This is a major step forward in realizing the creative potential of 3D printing, to make products on demand that might otherwise never make it into people’s hands. Hasbro has been incredibly forward thinking and open minded, to realize that the existing unmet demand within their fan base can be satisfied with the help of those very same fans. We expect to see many more partnerships like this, to enable user generated content to be 3D printed based on existing intellectual property, with fair attribution and compensation for all parties involved. We’ve seen this model work successfully in the digital realm, and we’re thrilled to be leading the charge in the physical.

Take a look at the SuperFanArt site to learn more, and meet some of the Shapeways community members who are promoting their designs in partnership with Hasbro and Shapeways. Also check out the New York Times article for insight into why the Hasbro team approached Shapeways to be a partner to help them enter the world of 3D printing, thanks mainly to the Bronies in the Shapeways community.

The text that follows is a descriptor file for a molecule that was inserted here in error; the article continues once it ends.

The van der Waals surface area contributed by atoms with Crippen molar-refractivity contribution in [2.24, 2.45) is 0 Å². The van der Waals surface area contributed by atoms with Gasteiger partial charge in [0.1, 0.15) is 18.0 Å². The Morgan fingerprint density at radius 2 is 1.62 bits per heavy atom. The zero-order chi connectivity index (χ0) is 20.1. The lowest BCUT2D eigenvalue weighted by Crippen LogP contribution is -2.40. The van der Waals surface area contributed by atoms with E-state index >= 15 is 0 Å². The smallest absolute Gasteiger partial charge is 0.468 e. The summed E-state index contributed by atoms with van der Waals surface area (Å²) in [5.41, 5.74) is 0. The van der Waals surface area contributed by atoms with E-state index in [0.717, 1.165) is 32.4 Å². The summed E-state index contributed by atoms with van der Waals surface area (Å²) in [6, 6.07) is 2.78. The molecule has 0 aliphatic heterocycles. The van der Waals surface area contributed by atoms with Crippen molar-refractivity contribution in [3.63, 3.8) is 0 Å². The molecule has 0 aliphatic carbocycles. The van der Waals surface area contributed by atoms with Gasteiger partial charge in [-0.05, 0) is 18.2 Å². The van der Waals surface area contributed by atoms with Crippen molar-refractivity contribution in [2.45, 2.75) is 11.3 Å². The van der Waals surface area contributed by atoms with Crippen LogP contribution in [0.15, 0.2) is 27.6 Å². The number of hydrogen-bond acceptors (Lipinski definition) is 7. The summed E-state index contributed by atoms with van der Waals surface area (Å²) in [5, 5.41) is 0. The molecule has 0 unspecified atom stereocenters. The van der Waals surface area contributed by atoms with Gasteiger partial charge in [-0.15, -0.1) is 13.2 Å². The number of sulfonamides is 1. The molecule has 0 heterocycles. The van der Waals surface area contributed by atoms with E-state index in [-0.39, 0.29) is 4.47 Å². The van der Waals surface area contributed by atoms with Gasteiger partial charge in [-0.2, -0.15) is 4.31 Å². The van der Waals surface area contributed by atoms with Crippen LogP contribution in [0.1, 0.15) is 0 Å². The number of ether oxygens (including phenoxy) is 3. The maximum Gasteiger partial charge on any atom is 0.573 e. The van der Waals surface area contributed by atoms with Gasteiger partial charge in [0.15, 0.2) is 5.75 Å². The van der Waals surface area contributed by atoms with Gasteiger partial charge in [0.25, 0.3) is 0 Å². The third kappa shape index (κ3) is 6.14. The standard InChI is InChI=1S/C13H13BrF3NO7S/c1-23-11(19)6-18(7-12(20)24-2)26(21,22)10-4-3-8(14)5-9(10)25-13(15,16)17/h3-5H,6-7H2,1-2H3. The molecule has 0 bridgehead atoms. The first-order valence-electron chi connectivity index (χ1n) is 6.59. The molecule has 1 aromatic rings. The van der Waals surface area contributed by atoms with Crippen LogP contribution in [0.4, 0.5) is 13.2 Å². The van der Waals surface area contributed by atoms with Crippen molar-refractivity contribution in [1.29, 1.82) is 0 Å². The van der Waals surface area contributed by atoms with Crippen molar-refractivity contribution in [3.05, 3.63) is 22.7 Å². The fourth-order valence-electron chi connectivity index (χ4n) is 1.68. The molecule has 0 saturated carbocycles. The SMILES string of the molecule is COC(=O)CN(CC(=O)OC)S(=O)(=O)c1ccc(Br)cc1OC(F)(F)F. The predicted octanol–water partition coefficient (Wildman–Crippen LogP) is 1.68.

A solid brohoof to all the bronies who helped make this happen.

 

 


 

Seeking Designers to Feature at EAA Airventure: Send us your Planes, Drone Parts and Aerospace Models

custom drone
Do you love planes, drones or just aerospace in general? Have you heard of the Experimental Aircraft Association? Once a year they bring together air travel enthusiasts of all varieties at the world’s largest gathering of the sort, EAA Airventure, in Oshkosh Wisconsin. We’ve won a booth through a contest they held for startups and we would love to have you join us, or show off your planes and drone parts in our booth!

The Details:
July 28th – August 3rd
Oshkosh, Wisconsin, USA

How You Can Get Involved: